We know you’re probably already well-stocked on antihistamines to fight off symptoms during the day, but as most antihistamines can only be taken once a day, it’s important that you take them at the right time. For instance, if you get your worst symptoms in the afternoon, you’ll want to take the antihistamines in the morning.
If antihistamines make you drowsy, or if you find that your symptoms are worse at night or in the evening, make sure you’re taking your antihistamines later in the day so that they help you to sleep with hay fever at night.
6. Windows Closed
Some dream of a gentle summer breeze cooling their bedroom down before hitting the sack. Not so with hay fever sufferers. Keep those windows closed and those gentle summer breezes – riddled with pollen particles – out of your room.
If your room gets too hot during the day, keep your blinds closed or invest in blackout curtains to keep the sunlight out. If you’re not only struggling with how to fall asleep with hay fever, take a look at our blog post on falling asleep in hot weather.
7. Pets Stay Out
As much as you love your four-legged friend, pollen will stick to their fur. When your dog runs around the garden and gets into the plants, pollen particles work their way into the fur and cling on.
This means it’s vital that you keep your pets out of your bedroom. Having clean bedding and taking a shower means nothing if your cat comes in and starts rolling around and contaminating everything.
8. Avoid Certain Food and Drink
Did you know that certain foods can make your hay fever symptoms worse? For example, dairy can exacerbate mucus production, and aged or preserved foods or those with refined sugars will stimulate histamine production (the very thing the antihistamines are fighting). Alcohol has a lot of histamines and is bad for the immune system, too.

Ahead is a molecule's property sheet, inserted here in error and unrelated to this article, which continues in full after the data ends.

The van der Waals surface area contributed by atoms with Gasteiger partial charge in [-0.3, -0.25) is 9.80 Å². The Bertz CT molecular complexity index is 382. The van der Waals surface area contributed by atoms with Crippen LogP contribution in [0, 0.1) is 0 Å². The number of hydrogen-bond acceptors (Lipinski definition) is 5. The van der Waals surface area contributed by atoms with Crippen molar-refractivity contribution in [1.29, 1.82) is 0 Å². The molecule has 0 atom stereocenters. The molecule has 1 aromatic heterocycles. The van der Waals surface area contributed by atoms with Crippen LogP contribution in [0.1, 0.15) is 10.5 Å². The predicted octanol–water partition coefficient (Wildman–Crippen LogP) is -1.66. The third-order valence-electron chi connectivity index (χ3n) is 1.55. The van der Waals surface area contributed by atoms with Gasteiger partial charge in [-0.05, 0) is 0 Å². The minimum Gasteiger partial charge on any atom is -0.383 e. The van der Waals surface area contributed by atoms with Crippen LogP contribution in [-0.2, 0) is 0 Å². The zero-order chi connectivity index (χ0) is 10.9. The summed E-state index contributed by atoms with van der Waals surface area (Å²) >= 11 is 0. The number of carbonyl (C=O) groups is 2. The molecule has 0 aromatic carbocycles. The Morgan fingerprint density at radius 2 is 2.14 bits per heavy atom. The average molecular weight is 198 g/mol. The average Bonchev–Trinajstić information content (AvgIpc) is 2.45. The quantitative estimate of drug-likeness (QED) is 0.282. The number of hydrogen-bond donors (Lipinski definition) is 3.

All of these will inhibit your ability to sleep with hay fever at night. In the evening, try to avoid eating these foods and instead reach for foods high in vitamin E and C. Drinking a lot of water will also help.
9. Vacuum and Dust Regularly
Dust and pollen particles will often be found mingling around your home in all the places you might not notice. When dealing with hay fever, you should aim to vacuum and dust more regularly.
If you can, consider buying a HEPA filter for your hoover – it will trap any bits of dust, animal dander or pollen rather than releasing it into the air, thereby helping you to sleep better with bad hay fever.
10. Cover Your Bed
Finally, a nice easy one – lay a sheet over your bed. A fitted sheet a size or two bigger than your bed can be useful for this to ensure you cover the whole bed. If any pollen does get into your room, despite your militant protection, you can simply pull off that cover and voila – nice clean bed!
Additionally, try pairing your fresh bed with an anti-allergy pillow designed to repel dust and pollen.
Hay fever can be awful to deal with, and knowing how to sleep with hay fever sometimes seems impossible. But, don’t worry – we’ll soon be back to getting cosy in winter.